A Day in Savannah: History, Sun and Southern Snacking
Savanna, Ga., is a history buff’s dream come true. But that doesn’t mean everyone else is just along for the ride. Beneath the ancient oaks, there are plenty of modern attractions and fun for most everyone.
Any travelers heading southward for the winter is probably looking for a little sand and a lot of sun. While the Savannah area isn’t nearly tropical, the beach is still sandy and the view is still stunning.
Tybee Island has long been a place of respite. Pirates often sailed to the island to find safe haven and bury their treasure and find fresh water. When the Industrial Revolution clouded the skies with and dusted the streets with soot, the island became a place of refuge. City dwellers sought the saltwater breezes to treat ailments such as asthma and allergies. When railways and roadways connected the island to the mainland, throngs of summer vacationers turned the sleepy coastal town into a tourism juggernaut.
The five miles of beachfront are still a major tourist attraction, but summer is when the real crowds come. Snow birds and winter wanderers, however, should have no problem finding a great spot for a bit of sun worship or a dawn picnic — though swimming may be a tad chilly.
The wide beaches and scattered attractions such as the Revolutionary War-era lighthouse, the ruins of Fort Pulaski and the Tybee Island Pier are all within walking distance. The area also boasts great fishing and wildlife spotting. And if you’re traveling with a metal detector, who knows, you may just come home with some pirate booty!
All that lounging in the sun makes for a powerful hunger. Luckily, Savannah has no shortage of delectable goodies. Fried chicken, grits and mashed potatoes are great, but you can get those just about anywhere. Zunzi’s sandwich shop, however, is a Savannah treasure and a must-stop location.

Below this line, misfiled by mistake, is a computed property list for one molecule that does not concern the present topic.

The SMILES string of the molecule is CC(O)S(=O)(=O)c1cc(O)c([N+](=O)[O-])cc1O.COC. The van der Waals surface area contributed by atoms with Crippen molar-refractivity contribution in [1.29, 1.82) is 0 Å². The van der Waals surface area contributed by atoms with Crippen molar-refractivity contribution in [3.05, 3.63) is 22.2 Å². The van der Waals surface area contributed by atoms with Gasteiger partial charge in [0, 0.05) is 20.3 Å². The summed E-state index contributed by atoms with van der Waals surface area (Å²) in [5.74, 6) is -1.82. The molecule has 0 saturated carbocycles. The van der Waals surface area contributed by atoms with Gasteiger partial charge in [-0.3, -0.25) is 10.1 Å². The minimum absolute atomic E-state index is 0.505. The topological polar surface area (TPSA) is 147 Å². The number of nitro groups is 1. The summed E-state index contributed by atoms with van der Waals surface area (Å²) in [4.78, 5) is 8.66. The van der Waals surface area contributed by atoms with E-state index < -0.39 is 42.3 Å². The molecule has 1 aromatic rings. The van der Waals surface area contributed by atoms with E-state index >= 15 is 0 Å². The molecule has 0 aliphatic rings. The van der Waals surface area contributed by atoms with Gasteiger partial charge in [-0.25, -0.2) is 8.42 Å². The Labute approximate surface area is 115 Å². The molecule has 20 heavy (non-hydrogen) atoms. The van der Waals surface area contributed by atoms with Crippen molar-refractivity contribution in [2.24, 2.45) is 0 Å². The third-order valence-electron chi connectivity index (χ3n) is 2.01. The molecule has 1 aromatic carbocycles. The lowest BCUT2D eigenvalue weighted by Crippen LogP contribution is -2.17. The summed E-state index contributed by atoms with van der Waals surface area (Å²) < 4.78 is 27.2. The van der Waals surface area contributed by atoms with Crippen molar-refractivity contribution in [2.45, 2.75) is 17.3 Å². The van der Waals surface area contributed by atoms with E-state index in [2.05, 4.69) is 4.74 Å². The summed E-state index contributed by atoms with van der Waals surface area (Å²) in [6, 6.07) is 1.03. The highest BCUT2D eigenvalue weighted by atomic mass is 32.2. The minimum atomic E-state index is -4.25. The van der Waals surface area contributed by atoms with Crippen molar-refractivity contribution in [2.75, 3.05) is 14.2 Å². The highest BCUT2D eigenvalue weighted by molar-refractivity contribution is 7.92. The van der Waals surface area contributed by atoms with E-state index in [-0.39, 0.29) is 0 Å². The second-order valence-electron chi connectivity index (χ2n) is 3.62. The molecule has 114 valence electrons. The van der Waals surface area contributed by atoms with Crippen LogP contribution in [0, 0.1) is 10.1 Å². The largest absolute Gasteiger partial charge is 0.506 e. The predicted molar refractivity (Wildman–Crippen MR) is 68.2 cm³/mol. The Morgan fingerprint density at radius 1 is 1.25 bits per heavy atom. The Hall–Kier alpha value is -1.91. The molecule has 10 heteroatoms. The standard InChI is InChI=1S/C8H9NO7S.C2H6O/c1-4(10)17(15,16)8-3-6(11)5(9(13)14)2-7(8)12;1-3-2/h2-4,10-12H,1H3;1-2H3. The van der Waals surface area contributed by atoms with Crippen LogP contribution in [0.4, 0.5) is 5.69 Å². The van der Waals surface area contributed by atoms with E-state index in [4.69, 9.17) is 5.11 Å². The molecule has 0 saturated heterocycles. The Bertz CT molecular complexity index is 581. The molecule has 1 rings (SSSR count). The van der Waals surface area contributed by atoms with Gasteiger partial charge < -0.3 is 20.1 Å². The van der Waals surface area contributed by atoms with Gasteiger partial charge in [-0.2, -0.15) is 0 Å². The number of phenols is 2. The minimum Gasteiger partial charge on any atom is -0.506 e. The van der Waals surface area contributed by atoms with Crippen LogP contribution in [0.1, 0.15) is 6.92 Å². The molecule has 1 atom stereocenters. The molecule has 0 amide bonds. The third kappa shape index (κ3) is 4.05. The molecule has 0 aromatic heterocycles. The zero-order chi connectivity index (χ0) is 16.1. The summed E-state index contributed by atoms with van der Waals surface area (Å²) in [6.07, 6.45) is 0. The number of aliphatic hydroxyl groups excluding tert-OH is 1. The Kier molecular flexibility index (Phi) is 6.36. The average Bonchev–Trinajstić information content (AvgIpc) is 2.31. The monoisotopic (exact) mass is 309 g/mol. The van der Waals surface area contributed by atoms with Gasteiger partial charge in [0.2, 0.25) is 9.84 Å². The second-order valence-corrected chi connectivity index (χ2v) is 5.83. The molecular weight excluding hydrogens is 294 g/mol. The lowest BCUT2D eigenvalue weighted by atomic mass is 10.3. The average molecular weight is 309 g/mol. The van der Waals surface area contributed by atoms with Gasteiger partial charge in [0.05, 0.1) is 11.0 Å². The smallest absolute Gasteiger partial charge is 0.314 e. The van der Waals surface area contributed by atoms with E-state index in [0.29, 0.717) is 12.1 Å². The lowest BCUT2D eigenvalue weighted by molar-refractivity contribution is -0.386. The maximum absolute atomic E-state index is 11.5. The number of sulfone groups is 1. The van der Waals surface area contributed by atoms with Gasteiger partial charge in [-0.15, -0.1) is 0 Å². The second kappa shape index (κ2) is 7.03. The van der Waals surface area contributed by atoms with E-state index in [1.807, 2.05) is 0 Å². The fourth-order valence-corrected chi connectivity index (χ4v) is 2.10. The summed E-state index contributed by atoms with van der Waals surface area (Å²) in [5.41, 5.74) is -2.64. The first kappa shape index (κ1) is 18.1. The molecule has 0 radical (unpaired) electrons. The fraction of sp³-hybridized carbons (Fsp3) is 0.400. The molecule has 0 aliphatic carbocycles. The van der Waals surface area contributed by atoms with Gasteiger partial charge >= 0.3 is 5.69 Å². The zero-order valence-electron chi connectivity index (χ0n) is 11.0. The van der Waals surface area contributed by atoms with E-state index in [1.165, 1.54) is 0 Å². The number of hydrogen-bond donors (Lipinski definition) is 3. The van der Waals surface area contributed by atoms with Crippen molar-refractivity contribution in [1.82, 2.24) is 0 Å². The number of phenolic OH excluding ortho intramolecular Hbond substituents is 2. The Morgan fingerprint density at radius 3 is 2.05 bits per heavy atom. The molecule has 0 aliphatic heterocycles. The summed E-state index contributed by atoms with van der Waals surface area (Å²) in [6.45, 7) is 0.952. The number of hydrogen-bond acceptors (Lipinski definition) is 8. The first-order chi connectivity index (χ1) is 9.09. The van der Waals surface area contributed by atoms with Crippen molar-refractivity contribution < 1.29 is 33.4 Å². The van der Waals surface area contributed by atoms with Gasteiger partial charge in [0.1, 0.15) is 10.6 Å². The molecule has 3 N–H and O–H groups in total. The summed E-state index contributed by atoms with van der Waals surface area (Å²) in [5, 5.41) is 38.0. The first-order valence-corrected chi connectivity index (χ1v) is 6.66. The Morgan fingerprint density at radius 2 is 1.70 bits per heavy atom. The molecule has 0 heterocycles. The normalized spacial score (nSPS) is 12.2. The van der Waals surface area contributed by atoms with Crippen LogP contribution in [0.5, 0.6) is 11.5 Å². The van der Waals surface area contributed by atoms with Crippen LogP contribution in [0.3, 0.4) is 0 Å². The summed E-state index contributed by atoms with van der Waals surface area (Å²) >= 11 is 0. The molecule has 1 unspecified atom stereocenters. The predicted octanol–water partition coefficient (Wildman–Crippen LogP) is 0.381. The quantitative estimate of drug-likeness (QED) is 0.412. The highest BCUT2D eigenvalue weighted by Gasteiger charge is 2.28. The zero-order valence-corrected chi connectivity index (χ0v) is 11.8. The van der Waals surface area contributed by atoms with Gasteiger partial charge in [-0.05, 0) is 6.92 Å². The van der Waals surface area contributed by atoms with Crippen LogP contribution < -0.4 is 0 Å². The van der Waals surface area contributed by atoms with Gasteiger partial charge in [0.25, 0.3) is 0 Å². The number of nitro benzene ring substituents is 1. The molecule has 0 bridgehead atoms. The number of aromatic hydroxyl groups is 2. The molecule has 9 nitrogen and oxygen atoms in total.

The owners claim their sandwiches are a melange of Swiss, Italian, South African and Dutch tastes, but most visitors are too busy noshing to discuss the international flavors. The Conquistador sandwich is a local favorite, as is the Godfather (known to “Whack” an appetite). All sandwiches are a hearty pile of fixings on fresh bread, so come hungry. The vegetarian options are also fantastic, the falafel sandwich is light and fluffy with a nice kick of Southern heat.
The line at Zunzi’s can get pretty long, especially in the summertime, but come early and chat with the locals in line to get the inside scoop on what’s good. Seating can be tight too, but the beauty of the sandwich is its mobility. Head down a block to the historic Oglethorpe Square for a downtown Savannah snack.
With all that sandwich energy coursing through your body, it’s high time or a walk. Sure, you could meander around town shopping, but wouldn’t you rather hang around a cemetery?
If you didn’t watch or read Midnight in the Garden of Good and Evil before driving into town, then you just didn’t do your homework. The Southern tale focused on many eccentric characters foam Savannah’s past, but it made one cemetery a famous local haunt.
Not many places capture the beauty of Southern oak trees, a deep American history in a meditative atmosphere (depending on the crowd) like the Bonaventure Cemetery. The gothic cemetery offers amazing photography opportunities, and a wealth of fascinating glimpses into Southern history. The headstones of songwriter Johnny Mercer and other local celebrities are on most visitors’ lists, but a simple stroll through the cemetery is well worth the trip.
After a full day in and around Savannah, the River’s End Campground & RV Park is a lovely spot to rest up. Butted up against Tybee Island, the park offers Good Sam discounts and has plenty of amenities for a day around the RV. And come morning, it’s just a stone’s throw away from another morning picnic.
Looking to stick around another day? Head over to our sister site, MotorHome, for another day in Savannah.